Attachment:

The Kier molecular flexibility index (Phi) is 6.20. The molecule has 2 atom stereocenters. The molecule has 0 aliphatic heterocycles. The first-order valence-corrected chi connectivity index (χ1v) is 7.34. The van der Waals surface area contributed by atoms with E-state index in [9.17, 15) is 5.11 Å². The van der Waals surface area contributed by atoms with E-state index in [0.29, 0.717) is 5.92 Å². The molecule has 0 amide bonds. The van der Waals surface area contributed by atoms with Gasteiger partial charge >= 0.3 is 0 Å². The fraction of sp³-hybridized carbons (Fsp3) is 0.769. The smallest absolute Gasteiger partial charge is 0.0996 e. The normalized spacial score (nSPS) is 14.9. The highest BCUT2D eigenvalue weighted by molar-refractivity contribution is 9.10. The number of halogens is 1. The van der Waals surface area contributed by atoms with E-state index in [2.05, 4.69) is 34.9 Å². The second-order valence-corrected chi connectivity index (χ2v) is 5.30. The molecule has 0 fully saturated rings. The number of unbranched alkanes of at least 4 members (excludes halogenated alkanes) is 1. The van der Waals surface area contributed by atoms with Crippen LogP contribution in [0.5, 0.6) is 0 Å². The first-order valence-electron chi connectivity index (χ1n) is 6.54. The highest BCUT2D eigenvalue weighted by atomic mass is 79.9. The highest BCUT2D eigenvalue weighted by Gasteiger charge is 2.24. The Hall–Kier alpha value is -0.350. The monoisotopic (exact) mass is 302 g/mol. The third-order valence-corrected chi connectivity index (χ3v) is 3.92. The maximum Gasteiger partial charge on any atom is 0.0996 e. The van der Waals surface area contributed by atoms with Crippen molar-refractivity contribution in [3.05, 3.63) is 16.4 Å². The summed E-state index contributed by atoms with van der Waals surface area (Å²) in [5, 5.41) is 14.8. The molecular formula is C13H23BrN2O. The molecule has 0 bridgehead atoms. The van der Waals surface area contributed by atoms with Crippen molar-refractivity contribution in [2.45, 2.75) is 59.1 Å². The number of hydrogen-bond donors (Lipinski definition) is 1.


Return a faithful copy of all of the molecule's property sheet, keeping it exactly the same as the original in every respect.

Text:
The Kier molecular flexibility index (Phi) is 6.20. The molecule has 2 atom stereocenters. The molecule has 0 aliphatic heterocycles. The first-order valence-corrected chi connectivity index (χ1v) is 7.34. The van der Waals surface area contributed by atoms with E-state index in [9.17, 15) is 5.11 Å². The van der Waals surface area contributed by atoms with E-state index in [0.29, 0.717) is 5.92 Å². The molecule has 0 amide bonds. The van der Waals surface area contributed by atoms with Gasteiger partial charge >= 0.3 is 0 Å². The fraction of sp³-hybridized carbons (Fsp3) is 0.769. The smallest absolute Gasteiger partial charge is 0.0996 e. The normalized spacial score (nSPS) is 14.9. The highest BCUT2D eigenvalue weighted by molar-refractivity contribution is 9.10. The number of halogens is 1. The van der Waals surface area contributed by atoms with E-state index in [2.05, 4.69) is 34.9 Å². The second-order valence-corrected chi connectivity index (χ2v) is 5.30. The molecule has 0 fully saturated rings. The number of unbranched alkanes of at least 4 members (excludes halogenated alkanes) is 1. The van der Waals surface area contributed by atoms with Crippen LogP contribution in [0.5, 0.6) is 0 Å². The first-order valence-electron chi connectivity index (χ1n) is 6.54. The highest BCUT2D eigenvalue weighted by atomic mass is 79.9. The highest BCUT2D eigenvalue weighted by Gasteiger charge is 2.24. The Hall–Kier alpha value is -0.350. The monoisotopic (exact) mass is 302 g/mol. The third-order valence-corrected chi connectivity index (χ3v) is 3.92. The maximum Gasteiger partial charge on any atom is 0.0996 e. The van der Waals surface area contributed by atoms with Crippen molar-refractivity contribution in [3.05, 3.63) is 16.4 Å². The summed E-state index contributed by atoms with van der Waals surface area (Å²) in [5, 5.41) is 14.8. The molecular formula is C13H23BrN2O. The molecule has 0 bridgehead atoms. The van der Waals surface area contributed by atoms with Crippen molar-refractivity contribution in [2.45, 2.75) is 59.1 Å². The number of hydrogen-bond donors (Lipinski definition) is 1.